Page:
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PERMAINAN KANAK-KANAK 1.0 TAJUK PERMAINAN : Ping Ton Kategori permainan : Jaring/ dinding 2.

0 MATLAMAT Permainan kanak- kanak ini diwujudkan adalah unutuk memenuhi syarat-syarat ujian amali PJM 3102 Pergerakan Asas. Terdapat empat jenis komponen di dalam permainan kecil pergerakan asas iaitu sasaran (target), pukulan, jaring/ dinding dan kategori serangan/ kawasan. Permainan yang dibincangkan ini adalah dalam kategori jarring / dinding. Nama permainan ini ialah Pington iaitu gabungan antara permainan badminton dan pingpong. Permainan ini dikatakan dapat meningkatkan kemahiran pergerakan asas individu dan ia juga dapat meningkat kemahiran psikomotor, kognitif dan efektif seseorang individu itu. Selain itu, permainan ini juga dapat meningkatkan kecergasan tubuh badan dengan melakukan beberapa pergerakan asas yang merangkumi pergerakan lokomotor dan bukan lokomotor. Justeru itu, seseorang individu dapat mempraktiskan aspek jasmani, emosi, rohani, intelek dan sosial (JERIS) yang selaras dengan kehendak Falsafah Pendidikan Kebangsaan (FPK)

3.0 OBJEKTIF Permainan kanak-kanak di sekolah banyak bertujuan untuk membantu muridmurid mencapai perkembangan yang menyeluruh menerusi kegiatan jasmani yang tersusun. Terdapat tiga objektif terhadap dominan perkembangan iaitu psikomotor, kognitif dan efektif. 3.1 : Bidang Psikomotor Dapat menghasilkan kertas kerja untuk mengelola sekurang-kurangnya satu permainan kecil kategori jaringan/ dinding. Dapat melibatkan koordinasi otot-saraf,kelajuan,imbangan,kelenturan dan daya tahan secara maksimum Dapat merekacipta satu permainan kecil yang sesuai untuk murid Tahap Satu dan Tahap Dua. Dapat mengaplikasi pergerakan-pergerakan asas yang dipelajari dari subjek Pendidikan Jasmani dan Kesihatan (PJM 3102) ini. Dapat mengaplikasi pemahaman terhadap tahap kecergasan seperti kepantasan, ketangjasan dan kekuatan dapat dipertingkatkan.

3.2 : Bidang Kognitif Dapat belajar dan menghasilkan satu kertas kerja yang bermutu. Dapat menyelesaikan dan menyatakan langkah-langkah permainan serta peraturan permainan tersebut. Dapat membandingbeza permainan kecil yang dilakukan dengan permainan tradisional yang sebenar. Dapat mencipta satu set permainan yang sesuai dengan tahap murid yand dipilih.

3.3 : Bidang Efektif Dapat memupuk sikap berkerjasama dalam ahli kumpulan. Dapat belajar membahagikan tugasan yang diberi bagi memastikan kerja dapat diselesaikan teapt pada masanya. Dapat menerapkan nilai-nilai murni seperti semangat kesukanan, semangat berkerjasama, kebolehan menyesuaikan diri dan kebolehan memimpin pasukan dalam diri pelajar. Dapat membina keyakinan dan komitmen pelajar terhadap tugasan yang diberi.

SENARAI SEMAK GERAK KERJA Sebelum Mengadakan perbicangan dengan semua ahli kumpulan Melantik ahli jawatankuasa pertandingan serta senarai tugas masing-masing. Mengadakan mesyuarat perbicangan untuk merancang pertandinagan permainan kanak-kanak. Membuat kertas kerja. Menghantar kertas kerja kepada pensyarah bembimbing dan diluluskan. Membuat tempahan hadiah, makanan dan membeli peralatan.

Semasa Memastikan keselamatan pemain semasa bermain. Memberi taklimat ringkas kepada pemain. Memastikan pemain berada di venue permainan sewaktu permainan hendak dijalankan. Memastikan keadaan gelanggang selamat. Pengadil mestilah berada di kawasan sepanjang permainan berlangsung.

Selepas Post mortem. Mengemas kawasan gelanggang. Menyimpan semula alatan yang digunakan. Membuat refleksi terhadap pelaksanaan permainan.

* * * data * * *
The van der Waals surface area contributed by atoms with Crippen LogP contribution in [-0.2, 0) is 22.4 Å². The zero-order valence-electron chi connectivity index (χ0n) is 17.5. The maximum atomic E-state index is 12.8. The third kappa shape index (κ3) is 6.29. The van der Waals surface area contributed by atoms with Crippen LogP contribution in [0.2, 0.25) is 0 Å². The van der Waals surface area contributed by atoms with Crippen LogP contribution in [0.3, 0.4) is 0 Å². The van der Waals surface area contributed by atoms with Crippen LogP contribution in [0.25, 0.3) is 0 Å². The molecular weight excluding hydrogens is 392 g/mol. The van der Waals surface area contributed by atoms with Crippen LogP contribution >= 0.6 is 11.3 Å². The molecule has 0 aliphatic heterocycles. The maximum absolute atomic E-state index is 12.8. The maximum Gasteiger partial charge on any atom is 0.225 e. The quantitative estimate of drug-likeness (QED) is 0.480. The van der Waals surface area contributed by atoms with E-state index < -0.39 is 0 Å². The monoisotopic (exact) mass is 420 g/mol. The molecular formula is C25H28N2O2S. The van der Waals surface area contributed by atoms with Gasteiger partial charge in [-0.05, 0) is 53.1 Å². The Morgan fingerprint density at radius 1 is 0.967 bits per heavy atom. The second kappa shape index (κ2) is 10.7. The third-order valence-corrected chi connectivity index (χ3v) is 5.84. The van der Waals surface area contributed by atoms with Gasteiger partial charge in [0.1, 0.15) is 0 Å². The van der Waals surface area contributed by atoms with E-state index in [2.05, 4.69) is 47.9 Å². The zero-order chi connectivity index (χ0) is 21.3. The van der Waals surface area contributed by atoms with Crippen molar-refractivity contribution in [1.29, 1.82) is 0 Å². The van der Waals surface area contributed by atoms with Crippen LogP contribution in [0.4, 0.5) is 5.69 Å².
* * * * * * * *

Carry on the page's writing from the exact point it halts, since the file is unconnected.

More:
kekuatan dan kelemahan berdasarkan daripada pengelolaan permainan kanakkanak kumpulan-kumpulan lain. Komen anda mestilah merangkumi aspek-aspek ini:1. Pengurusan dan kawalan. a. Persekitaran permainan. b. Persekitaran pelaksanaan permainan. c. Motivasikan peserta. d. Disiplin peserta. e. Arahan dan kepatuhan peserta. 2. Kawalan, peralatan, kawasan dan peserta. a. Bilangan peralatan b. Kedudukan peralatan. c. Keadaan peralatan. d. Penggunaan alatan. e. Keadaan kawasan. f. Aktiviti sebelum mengambil bahagian. g. Kesihatan peserta. 3. Pengelolaan permainan. a. Persediaan awal. b. Pengenalan. c. Penerangan dan demonstrasi. d. Pelaksanaan prosedur permainan. e. Kefahaman dan keyakinan. f. Kemahiran dan kebijaksanaan. g. Menyeronokkan. h. Tindak balas dan respons peserta. i. Penyampaian.

j. Idea dan kreativiti. TAHAP BELAJAR Tahapan belajar gerak akan mengadopsi model Three-Stage Model (Fitts & Posners) dan Two-Stage Model (Gentile's), yaitu: kognitif, asosiatif, dan autonomus. Dan Gentile's Two-Stage Model yaitu belajar melalu pendekatan terbuka dan tertutup. TEORI TAHAPAN BELAJAR FITS & POSNER Fits dan Posner (1967), peneliti di bidang psikologi mengajukan tiga tahapan utama dalam pembelajaran keterampilan gerak . (1) Tahapan Pembelajaran Kognitif Pada tahapan ini siswa diperkenalkan terlebih dahulu pada keterampilan gerak yang baru, dan tugas utamanya adalah mengembangkan pemahaman yang dibutuhkan dalam gerakan. Pada tahap ini mengajarkan gerakan yang sifatnya masih sangat dasar, tahapan yang paling awal, bentuk gerakan masih sangat sederhana. (2) Tahapan Pembelajaran Assosiatif Pada tahapan ini siswa sudah menyeleksi strategi terbaik untuk penyelesaian tugasnya dan mulai memperhalus keterampilannya. Pada tahapan ini, pembelajar mulai meningkatkan kemampuannya tidak hanya dalam mendeteksi penyebab kesalahan geraknya tetapi juga dapat mengembangkan strategi yang tepat untuk menghilangkan kesalahankesalahan tersebut. (3) Tahapan Pembelajaran Otomatisasi Pada tahapan ini, siswa dapat memulai untuk mencurahkan perhatiannya ke aspek keterampilan umum yang lain, misalnya memperhatikan lingkungan sekitar untuk berjaga-jaga untuk menghadapi rintangan yang menghalangi performanya, atau fokus pada tugas berikutnya. Siswa pada tahap ini selalu konsisten, percaya diri, melakukan sedikit kesalahan dapat mendeteksi secara umum dan mengoreksi setiap kesalahan yang terjadi.